The bigger story is the company’s bid for Yahoo! Inc. (YHOO). Should it go through, it would fit nicely with AOL, which Verizon bought last year, and help the telco scale up to grab a bigger slice of the booming online advertising market. According to PwC, online ad spending will grow at a 12% annual rate between 2015 and 2020 and will top TV ad spending next year.
And even if Verizon is outbid, it still has plenty to build on with AOL, owner of the widely followed Huffington Post, Engadget and TechCrunch websites, as well as its own online advertising platform.
On the dividend front, although telcos are known more for steady—rather than spectacular—payout growth, Verizon’s has risen the fastest of the bunch. Here’s how its hikes have compared to those of AT&T Inc. (T) in the past five years:
That payout is as reliable as they come, thanks in part to a hidden advantage: the most loyal customers in the business. Just 0.96% of Verizon’s wireless users canceled their service in the first quarter—ahead of AT&T, at 1.1%, T-Mobile US Inc (TMUS), at 1.5% and Sprint Corp (S), at 1.7%.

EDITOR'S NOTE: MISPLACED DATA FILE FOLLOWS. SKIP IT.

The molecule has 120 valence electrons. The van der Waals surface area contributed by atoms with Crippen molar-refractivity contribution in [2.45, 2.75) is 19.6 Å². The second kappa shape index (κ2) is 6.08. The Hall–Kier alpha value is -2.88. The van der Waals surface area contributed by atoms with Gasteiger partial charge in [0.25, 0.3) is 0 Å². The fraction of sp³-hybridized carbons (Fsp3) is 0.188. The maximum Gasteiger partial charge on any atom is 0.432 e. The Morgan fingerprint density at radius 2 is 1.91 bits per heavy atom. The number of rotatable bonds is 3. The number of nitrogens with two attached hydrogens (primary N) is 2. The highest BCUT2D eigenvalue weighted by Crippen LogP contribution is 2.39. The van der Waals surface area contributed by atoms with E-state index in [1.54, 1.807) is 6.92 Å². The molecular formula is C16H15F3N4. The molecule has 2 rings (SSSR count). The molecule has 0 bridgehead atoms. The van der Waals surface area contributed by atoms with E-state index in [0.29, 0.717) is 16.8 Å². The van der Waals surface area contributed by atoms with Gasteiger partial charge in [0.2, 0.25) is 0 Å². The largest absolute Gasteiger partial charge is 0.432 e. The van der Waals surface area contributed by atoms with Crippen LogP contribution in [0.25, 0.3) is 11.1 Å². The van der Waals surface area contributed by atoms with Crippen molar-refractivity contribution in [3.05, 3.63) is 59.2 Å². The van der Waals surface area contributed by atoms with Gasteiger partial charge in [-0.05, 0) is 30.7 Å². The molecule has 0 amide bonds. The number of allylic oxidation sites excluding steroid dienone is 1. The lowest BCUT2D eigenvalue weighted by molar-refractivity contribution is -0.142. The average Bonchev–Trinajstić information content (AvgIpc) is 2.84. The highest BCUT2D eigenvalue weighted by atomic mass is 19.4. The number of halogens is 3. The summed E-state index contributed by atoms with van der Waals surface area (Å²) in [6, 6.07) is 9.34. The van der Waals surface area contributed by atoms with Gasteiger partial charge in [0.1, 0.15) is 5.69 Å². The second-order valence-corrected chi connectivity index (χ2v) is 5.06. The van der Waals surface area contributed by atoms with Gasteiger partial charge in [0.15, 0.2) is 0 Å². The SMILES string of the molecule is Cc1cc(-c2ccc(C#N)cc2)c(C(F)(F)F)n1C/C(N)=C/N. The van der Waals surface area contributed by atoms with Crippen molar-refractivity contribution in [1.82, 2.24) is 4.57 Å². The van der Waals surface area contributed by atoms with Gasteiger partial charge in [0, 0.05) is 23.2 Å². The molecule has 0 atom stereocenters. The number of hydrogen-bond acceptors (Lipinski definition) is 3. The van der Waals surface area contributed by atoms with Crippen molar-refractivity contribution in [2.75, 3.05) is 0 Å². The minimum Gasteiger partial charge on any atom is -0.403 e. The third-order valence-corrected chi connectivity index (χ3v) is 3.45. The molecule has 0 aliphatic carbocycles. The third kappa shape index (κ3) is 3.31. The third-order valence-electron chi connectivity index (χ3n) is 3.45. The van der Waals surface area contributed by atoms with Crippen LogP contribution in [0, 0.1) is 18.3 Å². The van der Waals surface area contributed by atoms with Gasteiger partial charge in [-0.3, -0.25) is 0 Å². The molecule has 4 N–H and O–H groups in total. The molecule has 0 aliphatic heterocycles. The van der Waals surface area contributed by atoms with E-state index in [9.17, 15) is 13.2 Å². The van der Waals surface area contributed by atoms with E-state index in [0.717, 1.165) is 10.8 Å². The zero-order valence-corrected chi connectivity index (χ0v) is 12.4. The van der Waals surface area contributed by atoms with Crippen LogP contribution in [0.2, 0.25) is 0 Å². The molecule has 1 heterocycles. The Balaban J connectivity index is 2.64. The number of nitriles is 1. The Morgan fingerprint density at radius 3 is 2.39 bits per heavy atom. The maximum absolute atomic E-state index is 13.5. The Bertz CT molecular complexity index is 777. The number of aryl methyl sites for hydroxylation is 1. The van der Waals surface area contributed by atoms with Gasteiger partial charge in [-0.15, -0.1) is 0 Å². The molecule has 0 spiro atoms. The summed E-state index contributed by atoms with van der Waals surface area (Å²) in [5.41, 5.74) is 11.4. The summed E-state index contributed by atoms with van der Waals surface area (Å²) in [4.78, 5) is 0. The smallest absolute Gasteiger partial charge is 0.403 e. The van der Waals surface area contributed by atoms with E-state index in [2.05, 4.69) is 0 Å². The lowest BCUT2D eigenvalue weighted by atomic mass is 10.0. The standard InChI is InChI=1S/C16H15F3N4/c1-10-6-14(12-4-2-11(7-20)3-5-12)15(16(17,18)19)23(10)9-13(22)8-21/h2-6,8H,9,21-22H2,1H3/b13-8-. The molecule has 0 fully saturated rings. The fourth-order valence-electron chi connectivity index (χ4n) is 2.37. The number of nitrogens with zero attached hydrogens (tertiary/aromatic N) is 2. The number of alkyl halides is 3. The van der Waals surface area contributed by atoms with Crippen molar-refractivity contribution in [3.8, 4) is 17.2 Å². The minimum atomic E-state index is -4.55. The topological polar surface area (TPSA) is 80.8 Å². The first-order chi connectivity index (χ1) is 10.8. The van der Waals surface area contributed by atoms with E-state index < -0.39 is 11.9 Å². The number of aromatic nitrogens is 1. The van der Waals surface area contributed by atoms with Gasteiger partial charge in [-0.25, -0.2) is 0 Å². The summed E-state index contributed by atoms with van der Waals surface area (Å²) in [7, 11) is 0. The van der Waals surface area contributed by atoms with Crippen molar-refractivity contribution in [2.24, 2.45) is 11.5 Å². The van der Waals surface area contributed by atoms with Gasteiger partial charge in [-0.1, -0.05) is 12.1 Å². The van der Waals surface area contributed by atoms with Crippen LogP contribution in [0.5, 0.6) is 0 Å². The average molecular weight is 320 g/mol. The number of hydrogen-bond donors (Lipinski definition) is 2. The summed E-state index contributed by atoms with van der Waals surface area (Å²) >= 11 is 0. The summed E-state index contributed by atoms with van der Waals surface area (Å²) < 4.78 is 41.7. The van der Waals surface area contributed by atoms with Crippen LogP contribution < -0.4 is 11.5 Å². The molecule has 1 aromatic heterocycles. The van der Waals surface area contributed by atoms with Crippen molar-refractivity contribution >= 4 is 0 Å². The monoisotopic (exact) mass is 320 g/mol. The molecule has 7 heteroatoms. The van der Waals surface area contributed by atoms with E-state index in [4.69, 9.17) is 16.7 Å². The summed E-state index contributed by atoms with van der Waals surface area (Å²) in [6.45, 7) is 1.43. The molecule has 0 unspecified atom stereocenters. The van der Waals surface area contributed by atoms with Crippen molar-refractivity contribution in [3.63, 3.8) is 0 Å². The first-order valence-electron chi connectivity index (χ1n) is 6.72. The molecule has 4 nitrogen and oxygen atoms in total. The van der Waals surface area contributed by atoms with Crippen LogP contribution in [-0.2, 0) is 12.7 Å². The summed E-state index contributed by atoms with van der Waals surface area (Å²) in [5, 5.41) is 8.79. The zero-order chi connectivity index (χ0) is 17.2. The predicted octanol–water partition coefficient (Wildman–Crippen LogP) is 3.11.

3 Even Better Ways to Beat Low Interest Rates
BMO, Verizon and DDR all offer tempting yields at great prices, but what if I told you that you could double their yields—and more—with three other undervalued investments I’m urging my readers to buy now? I’m talking about payouts of 8.0%, 8.4% and even 11%.
They’re perfect for today’s investment climate, where meager yields on fixed-income investments actually leave you with a loss. And forget about most blue chip stocks: an aging workforce and an (eventual) rise in interest rates will knock their returns down to the low single digits in the years ahead.
If you want to fund a comfortable retirement, you need to do better.
That’s where my three top picks come in. They’re an often-ignored asset class called closed-end funds, and in addition to the fat 8.0% to 11.0% yields they throw off, they all trade at big discounts to the value of their assets—with markdowns of 7% to 15%—so you’ll catch a nice ride up in the share price as that gap shrinks.